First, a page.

In an op-ed in Wired, Wheeler said he initially hoped to rely on an alternative regulatory regime, under which the actions of network operators could be judged by the standard of "commercial reasonableness" under Section 706 of the Telecommunications Act of 1996. "While a recent court decision seemed to draw a roadmap for using this approach, I became concerned that this relatively new concept might, down the road, be interpreted to mean what is reasonable for commercial interests, not consumers," he wrote.

AT&T, a company with considerable commercial interest in the way broadband network providers get regulated, is not pleased. In a blog post published Monday in anticipation of Wheeler's announcement, Hank Hultquist, VP of federal regulatory policy at AT&T, laid out the basis for a future legal effort to avoid classification as a common carrier.

Hultquist argues that the FCC cannot classify companies as common carriers without providing proof that they exercise market power in the area where the regulation is imposed. He also insists that broadband providers offer both information and telecommunication services, and thus cannot be classified only as one or the other.

Doug Brake, telecommunications policy analyst at the Information Technology and Innovation Foundation, a group funded by technology and telecommunications organizations, criticized Wheeler's plan in a statement: "The decision to classify broadband as a telecommunication service in order to apply common carrier regulations is an unjustified, overblown response to what has in actuality been a by-and-large hypothetical concern."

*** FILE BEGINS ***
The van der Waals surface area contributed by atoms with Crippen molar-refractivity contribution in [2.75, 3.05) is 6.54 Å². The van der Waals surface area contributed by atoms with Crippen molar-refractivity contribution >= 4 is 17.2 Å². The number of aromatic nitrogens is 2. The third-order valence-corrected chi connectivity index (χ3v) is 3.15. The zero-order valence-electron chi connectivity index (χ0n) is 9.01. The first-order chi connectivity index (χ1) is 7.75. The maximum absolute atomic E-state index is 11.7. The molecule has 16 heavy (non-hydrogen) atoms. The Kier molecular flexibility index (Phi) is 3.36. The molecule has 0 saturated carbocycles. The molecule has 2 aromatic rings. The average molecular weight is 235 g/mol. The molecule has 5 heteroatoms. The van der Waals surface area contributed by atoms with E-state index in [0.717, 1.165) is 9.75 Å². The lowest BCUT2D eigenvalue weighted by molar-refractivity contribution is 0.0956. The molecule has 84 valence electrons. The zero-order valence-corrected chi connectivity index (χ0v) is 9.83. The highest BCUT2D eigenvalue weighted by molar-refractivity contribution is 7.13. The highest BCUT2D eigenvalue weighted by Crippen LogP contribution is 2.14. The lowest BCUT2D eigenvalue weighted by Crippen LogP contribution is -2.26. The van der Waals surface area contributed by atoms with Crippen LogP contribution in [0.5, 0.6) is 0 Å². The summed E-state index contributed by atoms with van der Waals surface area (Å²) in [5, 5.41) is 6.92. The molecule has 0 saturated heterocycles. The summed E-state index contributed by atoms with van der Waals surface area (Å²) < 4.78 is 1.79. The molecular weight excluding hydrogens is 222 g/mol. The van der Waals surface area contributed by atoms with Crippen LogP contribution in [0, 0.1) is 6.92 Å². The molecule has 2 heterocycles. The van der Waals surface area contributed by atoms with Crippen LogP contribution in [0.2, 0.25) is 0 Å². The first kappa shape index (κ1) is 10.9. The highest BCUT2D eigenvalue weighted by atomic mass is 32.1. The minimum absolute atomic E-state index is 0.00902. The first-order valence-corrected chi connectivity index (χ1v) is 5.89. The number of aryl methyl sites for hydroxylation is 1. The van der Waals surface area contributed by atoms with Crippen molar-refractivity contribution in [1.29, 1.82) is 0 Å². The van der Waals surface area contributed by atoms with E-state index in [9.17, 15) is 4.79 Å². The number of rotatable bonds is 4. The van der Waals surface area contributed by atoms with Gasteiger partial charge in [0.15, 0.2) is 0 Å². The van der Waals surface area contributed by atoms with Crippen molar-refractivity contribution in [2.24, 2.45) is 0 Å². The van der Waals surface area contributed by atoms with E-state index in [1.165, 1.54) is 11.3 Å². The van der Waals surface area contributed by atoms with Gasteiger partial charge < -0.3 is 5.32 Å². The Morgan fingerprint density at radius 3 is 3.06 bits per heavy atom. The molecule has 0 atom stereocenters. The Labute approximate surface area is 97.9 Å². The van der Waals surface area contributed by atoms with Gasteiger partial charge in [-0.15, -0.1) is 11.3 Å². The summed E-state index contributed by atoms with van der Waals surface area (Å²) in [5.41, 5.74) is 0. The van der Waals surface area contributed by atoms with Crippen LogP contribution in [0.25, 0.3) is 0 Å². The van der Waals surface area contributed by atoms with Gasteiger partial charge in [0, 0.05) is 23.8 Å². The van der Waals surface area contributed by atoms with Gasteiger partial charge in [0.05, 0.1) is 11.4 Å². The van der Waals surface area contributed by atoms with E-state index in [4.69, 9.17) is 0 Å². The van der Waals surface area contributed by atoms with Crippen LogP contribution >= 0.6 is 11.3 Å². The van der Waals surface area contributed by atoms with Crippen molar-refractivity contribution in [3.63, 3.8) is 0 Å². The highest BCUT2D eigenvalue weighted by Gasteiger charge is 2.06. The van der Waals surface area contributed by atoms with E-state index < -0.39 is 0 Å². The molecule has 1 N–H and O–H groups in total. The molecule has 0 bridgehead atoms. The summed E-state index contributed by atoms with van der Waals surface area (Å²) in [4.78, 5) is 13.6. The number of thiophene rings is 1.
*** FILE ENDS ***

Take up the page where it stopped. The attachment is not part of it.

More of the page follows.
It's worth a moment to parse the language used by Brake. A "by-and-large hypothetical concern" differs from a hypothetical concern. The former happens rarely; the latter has not happened. Beyond AT&T's blocking of VOIP services, advocacy organization Free Press has documented at least a dozen instances where telecommunications companies have violated net neutrality principles, or have expressed interest in doing so.

Wheeler's decision, surprising given his background as former cable industry lobbyist, comes following widespread popular pressure to defend net neutrality and to prevent the establishment of paid Internet fast lanes.

Net neutrality has broad support from the American public. A study released by the University of Delaware's Center for Political Communication in November found that 81% oppose "allowing Internet service providers to charge some websites or streaming video services extra for faster speed." And that support cuts across political lines.